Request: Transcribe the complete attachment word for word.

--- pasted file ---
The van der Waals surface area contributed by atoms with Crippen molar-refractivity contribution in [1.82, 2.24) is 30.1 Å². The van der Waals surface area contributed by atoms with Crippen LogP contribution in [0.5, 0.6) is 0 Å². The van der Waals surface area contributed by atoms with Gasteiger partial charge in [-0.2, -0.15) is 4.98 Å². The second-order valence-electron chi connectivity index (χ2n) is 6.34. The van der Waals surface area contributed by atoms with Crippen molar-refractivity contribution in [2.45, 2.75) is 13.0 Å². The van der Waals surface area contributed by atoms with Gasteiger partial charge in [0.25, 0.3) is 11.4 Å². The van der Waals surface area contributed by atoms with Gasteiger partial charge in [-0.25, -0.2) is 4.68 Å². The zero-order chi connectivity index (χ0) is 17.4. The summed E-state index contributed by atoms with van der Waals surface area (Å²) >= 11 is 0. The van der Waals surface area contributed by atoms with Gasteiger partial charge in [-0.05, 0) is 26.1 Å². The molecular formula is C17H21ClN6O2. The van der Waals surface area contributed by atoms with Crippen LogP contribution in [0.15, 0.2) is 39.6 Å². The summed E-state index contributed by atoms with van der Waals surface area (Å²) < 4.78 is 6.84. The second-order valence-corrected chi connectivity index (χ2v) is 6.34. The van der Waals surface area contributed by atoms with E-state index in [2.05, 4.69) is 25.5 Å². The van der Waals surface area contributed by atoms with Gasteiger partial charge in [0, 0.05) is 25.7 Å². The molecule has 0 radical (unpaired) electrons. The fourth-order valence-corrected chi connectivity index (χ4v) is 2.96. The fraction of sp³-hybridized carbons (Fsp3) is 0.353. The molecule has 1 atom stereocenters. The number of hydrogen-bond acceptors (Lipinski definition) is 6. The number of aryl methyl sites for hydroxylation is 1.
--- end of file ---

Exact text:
The van der Waals surface area contributed by atoms with Crippen molar-refractivity contribution in [1.82, 2.24) is 30.1 Å². The van der Waals surface area contributed by atoms with Crippen LogP contribution in [0.5, 0.6) is 0 Å². The van der Waals surface area contributed by atoms with Gasteiger partial charge in [-0.2, -0.15) is 4.98 Å². The second-order valence-electron chi connectivity index (χ2n) is 6.34. The van der Waals surface area contributed by atoms with Crippen molar-refractivity contribution in [2.45, 2.75) is 13.0 Å². The van der Waals surface area contributed by atoms with Gasteiger partial charge in [0.25, 0.3) is 11.4 Å². The van der Waals surface area contributed by atoms with Gasteiger partial charge in [-0.25, -0.2) is 4.68 Å². The zero-order chi connectivity index (χ0) is 17.4. The summed E-state index contributed by atoms with van der Waals surface area (Å²) >= 11 is 0. The van der Waals surface area contributed by atoms with Gasteiger partial charge in [-0.05, 0) is 26.1 Å². The molecular formula is C17H21ClN6O2. The van der Waals surface area contributed by atoms with Crippen LogP contribution in [0.15, 0.2) is 39.6 Å². The summed E-state index contributed by atoms with van der Waals surface area (Å²) < 4.78 is 6.84. The second-order valence-corrected chi connectivity index (χ2v) is 6.34. The van der Waals surface area contributed by atoms with E-state index in [2.05, 4.69) is 25.5 Å². The van der Waals surface area contributed by atoms with Gasteiger partial charge in [0, 0.05) is 25.7 Å². The molecule has 0 radical (unpaired) electrons. The fourth-order valence-corrected chi connectivity index (χ4v) is 2.96. The fraction of sp³-hybridized carbons (Fsp3) is 0.353. The molecule has 1 atom stereocenters. The number of hydrogen-bond acceptors (Lipinski definition) is 6. The number of aryl methyl sites for hydroxylation is 1.